Common Cause and DFL legislators today lashed out at the Minnesota Chamber of Commerce for filing a lawsuit that strikes down certain state campaign finance laws.
The Chamber’s lawsuit, which was filed Tuesday in U.S. District Court, seeks to get rid of laws governing corporate spending to influence elections that were recently found unconstitutional by the U.S. Supreme Court.
In January, the Supreme Court decided in the so-called Citizens United case that corporations can’t be barred from spending money out of their treasuries to advocate for or against political candidates. The 5-4 ruling, however, didn’t lift the ban on corporations giving directly candidate campaigns.
The Chamber’s lawsuit asks the court to strike down Minnesota’s law that bans corporations from making independent expenditures such as issue advertisements during campaign season.
The Chamber’s lawsuit also includes Minnesota Statutes Chapter 211B.15, subdivision 2, which prohibits corporations from making contributions “directly or indirectly” to candidates.
By including subdivision 2 in the lawsuit, Rep. Ryan Winkler, DFL-Golden Valley, said the Chamber is moving to change laws so that companies can make contributions directly to candidates.
“If they’re successful, corporations could give directly to candidates,” Winkler said.
Mike Franklin, a lobbyist and director of the Chamber’s political action committee, disagrees. He said the lawsuit doesn’t go farther than the court’s ruling in the Citizens United case. Franklin said the Chamber is looking for clarity about what “indirectly” means.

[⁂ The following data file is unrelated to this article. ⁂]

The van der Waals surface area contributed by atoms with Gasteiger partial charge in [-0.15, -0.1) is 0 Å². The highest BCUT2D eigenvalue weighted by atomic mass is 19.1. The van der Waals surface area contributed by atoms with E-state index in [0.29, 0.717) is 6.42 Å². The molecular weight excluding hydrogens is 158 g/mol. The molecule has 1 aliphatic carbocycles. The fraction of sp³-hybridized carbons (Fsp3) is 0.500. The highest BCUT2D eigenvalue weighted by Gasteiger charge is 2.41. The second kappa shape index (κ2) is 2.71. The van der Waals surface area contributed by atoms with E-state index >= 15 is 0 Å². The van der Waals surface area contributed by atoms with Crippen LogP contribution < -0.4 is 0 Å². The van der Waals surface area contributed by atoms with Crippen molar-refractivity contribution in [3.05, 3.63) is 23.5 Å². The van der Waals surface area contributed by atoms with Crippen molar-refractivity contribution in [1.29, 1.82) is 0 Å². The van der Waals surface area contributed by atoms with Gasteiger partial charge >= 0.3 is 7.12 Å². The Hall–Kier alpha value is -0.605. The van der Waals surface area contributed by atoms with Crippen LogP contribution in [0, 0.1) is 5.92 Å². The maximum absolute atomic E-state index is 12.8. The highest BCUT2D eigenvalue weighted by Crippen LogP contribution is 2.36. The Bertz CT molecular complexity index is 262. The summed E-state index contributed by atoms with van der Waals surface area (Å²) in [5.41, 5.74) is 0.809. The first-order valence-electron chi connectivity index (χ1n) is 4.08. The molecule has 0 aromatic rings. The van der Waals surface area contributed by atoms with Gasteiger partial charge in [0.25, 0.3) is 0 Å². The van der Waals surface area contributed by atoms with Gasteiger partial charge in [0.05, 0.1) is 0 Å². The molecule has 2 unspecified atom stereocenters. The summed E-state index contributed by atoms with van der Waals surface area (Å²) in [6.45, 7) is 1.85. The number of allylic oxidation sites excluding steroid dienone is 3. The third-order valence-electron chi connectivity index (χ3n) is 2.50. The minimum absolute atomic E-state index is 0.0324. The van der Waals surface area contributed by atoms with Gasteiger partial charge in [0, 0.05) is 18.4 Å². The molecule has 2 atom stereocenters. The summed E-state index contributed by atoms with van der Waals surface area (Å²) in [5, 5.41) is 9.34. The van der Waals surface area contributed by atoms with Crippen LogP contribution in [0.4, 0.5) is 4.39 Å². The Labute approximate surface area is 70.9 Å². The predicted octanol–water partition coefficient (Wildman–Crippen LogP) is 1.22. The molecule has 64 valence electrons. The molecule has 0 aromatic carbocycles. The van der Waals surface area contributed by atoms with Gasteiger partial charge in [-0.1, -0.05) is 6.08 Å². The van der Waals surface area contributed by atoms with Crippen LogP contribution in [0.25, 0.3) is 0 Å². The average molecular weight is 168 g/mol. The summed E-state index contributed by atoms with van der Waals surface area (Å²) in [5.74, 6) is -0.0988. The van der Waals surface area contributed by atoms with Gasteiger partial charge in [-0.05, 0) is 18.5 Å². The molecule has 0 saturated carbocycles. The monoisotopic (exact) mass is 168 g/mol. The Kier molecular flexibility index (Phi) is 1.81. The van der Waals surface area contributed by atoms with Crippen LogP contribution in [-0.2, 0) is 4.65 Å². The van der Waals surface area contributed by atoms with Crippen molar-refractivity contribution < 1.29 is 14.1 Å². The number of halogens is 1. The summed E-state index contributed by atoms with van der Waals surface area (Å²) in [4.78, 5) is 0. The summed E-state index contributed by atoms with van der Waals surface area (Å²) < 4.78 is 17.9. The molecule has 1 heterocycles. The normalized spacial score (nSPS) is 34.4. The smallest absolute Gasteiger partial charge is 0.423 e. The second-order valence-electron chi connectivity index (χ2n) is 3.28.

“That’s not true. They either haven’t read [the Chamber’s case], don’t understand it or something else,” said Franklin of Winkler’s contention.
Franklin said the Chamber filed the lawsuit because they don’t want businesses to get taken to court in Minnesota for engaging in political activity that was legalized in the Citizens United ruling.
Mike Dean, executive director of Common Cause Minnesota, said he’s disappointed the Chamber is going to court to settle the Citizens United matter.
“We are disappointed by the Minnesota Chamber’s decision to file a lawsuit instead of working towards a legislative remedy that will make these contributions transparent,” Dean said in a news release. “Their effort to allow for unlimited corporate contributions into the political system will make a bad situation even worse.”
Winkler has proposed legislation that reacts to Citizens United by requiring more disclosure of corporations’ political contributions.